Three Wishes for Obama
Back from "resetting" relations with Russia and then conferring with the G8-plus before stopping over in Ghana, U.S. President Barack Obama continues a full court press on resolving concurrently the myriad of crises, dangers and issues facing the nation.
If the veritable fairy godmother could grant Obama three wishes to help him, choosing them could prove to be the most daunting of the president's problems. But here are three wishes that at least are theoretically obtainable.
If relations with Russia are to be truly reset, revoking the Jackson-Vanik Amendment, contained in Title IV of the 1974 Trade Act signed into law in early 1975 by President Gerald Ford, would be the single most symbolic act the president could take. That law, drafted in the midst of the Cold War, denied unconditional normal trade relations to countries with non-market economies and restricted emigration rights. Even though the Soviet Union imploded 20 years ago, the legislation still stands. And, since 1994, Russia has been found in compliance with the amendment's freedom of emigration requirements.
President George W. Bush promised President Vladimir Putin he would end Jackson-Vanik. Congress refused. Now if the current president could use one of his three wishes and rescind the amendment, there could be no better signal sent presaging a new and better era in U.S.-Russian relations. Given congressional opposition, it would probably take a miracle. Nonetheless, it is about time that this relic of times past left the scene.
At the top of the list of the administration's greatest potential threats and dangers are Iran and its regional ambitions, not the least of which includes a nuclear component. The recent, disputed elections accompanied by large public protests and strong government repression generated the hope in Washington for political change in Iran. As an Iranian-American friend of mine observes, such views are naive. The protesters and their supporters were largely driven not so much by expectations of overthrowing the government as by aspirations for greater personal freedoms. And the criticism of the government over the elections by a substantial number of clerics suggested a political struggle for control of power rather than a real revolution a la 1979 and the fall of the shah.
The issue is not whether the president should have taken a stronger rhetorical stand while also imposing stricter sanctions on Iran. The issue is whether encouraging this political battle is in not only America's interest but also in the region's as whoever emerges in power will still continue many of Iran's policies. However, a different leadership might prove to be less hostile to the United States.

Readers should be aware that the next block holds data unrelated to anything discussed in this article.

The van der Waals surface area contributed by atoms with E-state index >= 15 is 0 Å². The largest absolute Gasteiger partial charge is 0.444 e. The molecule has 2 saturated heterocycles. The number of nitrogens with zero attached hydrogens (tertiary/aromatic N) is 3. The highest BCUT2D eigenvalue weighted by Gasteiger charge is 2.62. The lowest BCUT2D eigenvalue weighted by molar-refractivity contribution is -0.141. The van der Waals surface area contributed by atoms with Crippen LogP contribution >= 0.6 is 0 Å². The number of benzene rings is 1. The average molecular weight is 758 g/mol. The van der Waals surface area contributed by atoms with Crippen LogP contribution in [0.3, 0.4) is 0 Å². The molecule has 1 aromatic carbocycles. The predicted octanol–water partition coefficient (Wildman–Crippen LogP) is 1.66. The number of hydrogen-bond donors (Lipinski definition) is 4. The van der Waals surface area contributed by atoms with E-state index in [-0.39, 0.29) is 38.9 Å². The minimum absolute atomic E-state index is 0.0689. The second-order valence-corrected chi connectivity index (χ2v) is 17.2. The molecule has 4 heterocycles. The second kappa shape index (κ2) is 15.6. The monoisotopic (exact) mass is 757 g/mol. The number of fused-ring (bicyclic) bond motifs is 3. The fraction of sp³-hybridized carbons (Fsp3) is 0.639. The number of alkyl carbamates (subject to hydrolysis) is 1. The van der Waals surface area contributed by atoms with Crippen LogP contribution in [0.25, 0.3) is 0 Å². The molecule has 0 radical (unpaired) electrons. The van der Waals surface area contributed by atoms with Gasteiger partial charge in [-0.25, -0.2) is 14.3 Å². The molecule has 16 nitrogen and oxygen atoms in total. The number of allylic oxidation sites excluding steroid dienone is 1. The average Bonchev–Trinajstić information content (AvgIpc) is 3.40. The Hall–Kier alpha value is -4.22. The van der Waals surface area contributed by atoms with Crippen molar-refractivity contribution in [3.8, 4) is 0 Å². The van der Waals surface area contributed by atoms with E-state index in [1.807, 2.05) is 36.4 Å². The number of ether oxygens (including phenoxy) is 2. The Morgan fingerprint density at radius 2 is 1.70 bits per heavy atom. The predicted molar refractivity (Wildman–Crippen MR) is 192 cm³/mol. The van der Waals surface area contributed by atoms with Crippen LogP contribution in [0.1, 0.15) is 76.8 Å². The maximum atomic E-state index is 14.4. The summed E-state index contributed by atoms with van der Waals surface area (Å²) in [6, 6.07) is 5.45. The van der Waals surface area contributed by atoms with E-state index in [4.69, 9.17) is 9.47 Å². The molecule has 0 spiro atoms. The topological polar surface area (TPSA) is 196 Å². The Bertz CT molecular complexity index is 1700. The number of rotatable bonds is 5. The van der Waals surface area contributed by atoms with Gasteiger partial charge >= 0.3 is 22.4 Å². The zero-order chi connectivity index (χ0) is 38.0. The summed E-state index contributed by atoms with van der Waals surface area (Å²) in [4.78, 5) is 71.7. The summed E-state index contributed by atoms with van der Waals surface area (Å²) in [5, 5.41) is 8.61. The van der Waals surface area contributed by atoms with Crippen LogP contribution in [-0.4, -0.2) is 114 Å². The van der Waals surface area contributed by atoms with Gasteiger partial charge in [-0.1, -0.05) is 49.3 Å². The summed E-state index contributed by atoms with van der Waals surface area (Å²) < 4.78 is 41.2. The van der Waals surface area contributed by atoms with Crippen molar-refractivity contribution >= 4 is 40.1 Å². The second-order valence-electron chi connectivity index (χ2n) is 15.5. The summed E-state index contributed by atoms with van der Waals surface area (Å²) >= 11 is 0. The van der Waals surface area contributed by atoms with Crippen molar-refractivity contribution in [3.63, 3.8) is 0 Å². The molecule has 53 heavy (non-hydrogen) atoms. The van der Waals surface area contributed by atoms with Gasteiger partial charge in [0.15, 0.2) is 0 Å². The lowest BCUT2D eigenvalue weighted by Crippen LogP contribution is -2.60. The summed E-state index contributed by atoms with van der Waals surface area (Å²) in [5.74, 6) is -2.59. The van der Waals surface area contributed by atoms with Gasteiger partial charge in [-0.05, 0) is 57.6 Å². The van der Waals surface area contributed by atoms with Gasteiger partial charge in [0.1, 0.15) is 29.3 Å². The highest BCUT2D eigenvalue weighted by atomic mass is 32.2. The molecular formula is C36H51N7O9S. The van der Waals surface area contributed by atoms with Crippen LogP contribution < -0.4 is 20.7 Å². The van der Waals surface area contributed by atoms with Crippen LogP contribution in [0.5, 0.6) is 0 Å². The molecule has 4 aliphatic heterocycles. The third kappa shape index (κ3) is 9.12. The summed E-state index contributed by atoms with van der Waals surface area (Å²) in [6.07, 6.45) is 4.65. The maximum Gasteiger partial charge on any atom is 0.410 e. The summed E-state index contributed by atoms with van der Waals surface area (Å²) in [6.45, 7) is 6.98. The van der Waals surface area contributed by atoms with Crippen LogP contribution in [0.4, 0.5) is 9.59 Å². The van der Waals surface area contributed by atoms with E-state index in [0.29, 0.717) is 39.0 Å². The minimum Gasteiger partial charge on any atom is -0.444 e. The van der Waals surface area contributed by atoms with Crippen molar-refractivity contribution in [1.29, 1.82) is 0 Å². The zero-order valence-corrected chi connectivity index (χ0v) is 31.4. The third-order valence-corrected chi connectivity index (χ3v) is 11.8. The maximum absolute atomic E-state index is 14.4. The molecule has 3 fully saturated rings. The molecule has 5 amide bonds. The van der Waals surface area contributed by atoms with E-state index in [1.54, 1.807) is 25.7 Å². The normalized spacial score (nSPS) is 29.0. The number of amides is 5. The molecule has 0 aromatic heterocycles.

The key to the debate in Iran resides not in Qom or Tehran but in Iraq. Grand Ayatollah Ali al-Sistani has extraordinary influence and far greater theological authority than Iran's Supreme Leader Ayatollah Ali Khamenei. By voicing even muted criticism of the election and hence support of the opposition clerics from Qom, the legitimacy of the Iranian leadership would be weakened. Sistani has proven fiercely non-sectarian and apolitical, so it would take a magical wish to change his mind. Still, Sistani could have a powerful and probably very positive influence on enhancing regional stability through a regime in Tehran more open to dialogue.
The third and final wish is the most important. Obama has elected to take on nearly simultaneously the toughest foreign and domestic issues facing the nation, from nuclear disarmament to healthcare reform, the environment, energy and the economy. Supporters, including Colin Powell, have cautioned Obama not to overload an already broken process of government with such a massive number of undertakings. But Obama has a broader challenge.
When asked why he disliked puddings, Winston Churchill retorted "because they lack a theme." While the Obama White House has a number of individual strategies for each issue, it does not have yet an overarching theme that links and integrates the many parts. Interestingly, the last president who did have an overarching strategy was Richard Nixon and the doctrine that bore his name.
The Nixon Doctrine rested on using China as a counterweight to the Soviet Union and assigning security responsibilities on the United States for overall deterrence while relying more heavily on regional allies to assume greater roles in their neighborhoods. Nixon tried but was less successful in marrying economic and security policies into a coherent strategic approach. A new and updated Nixon Doctrine is sorely needed.
Such a strategy should be based on using bilateral and multilateral partnerships to build peace and prosperity. The Obama administration has begun to do that. But, less than six months in office, it has not had the time to produce such a theme to make a pudding acceptable to Churchill. That must be its next priority no matter how crowded the agenda may be.
Harlan Ullman is a member of the Atlantic Council's Strategic Advisors Group and a Distinguished Senior Fellow at the National Defense University. This essay was originally published as "Three Very Big Wishes" in the Outside View column, part of UPI's Emerging Threats analysis section.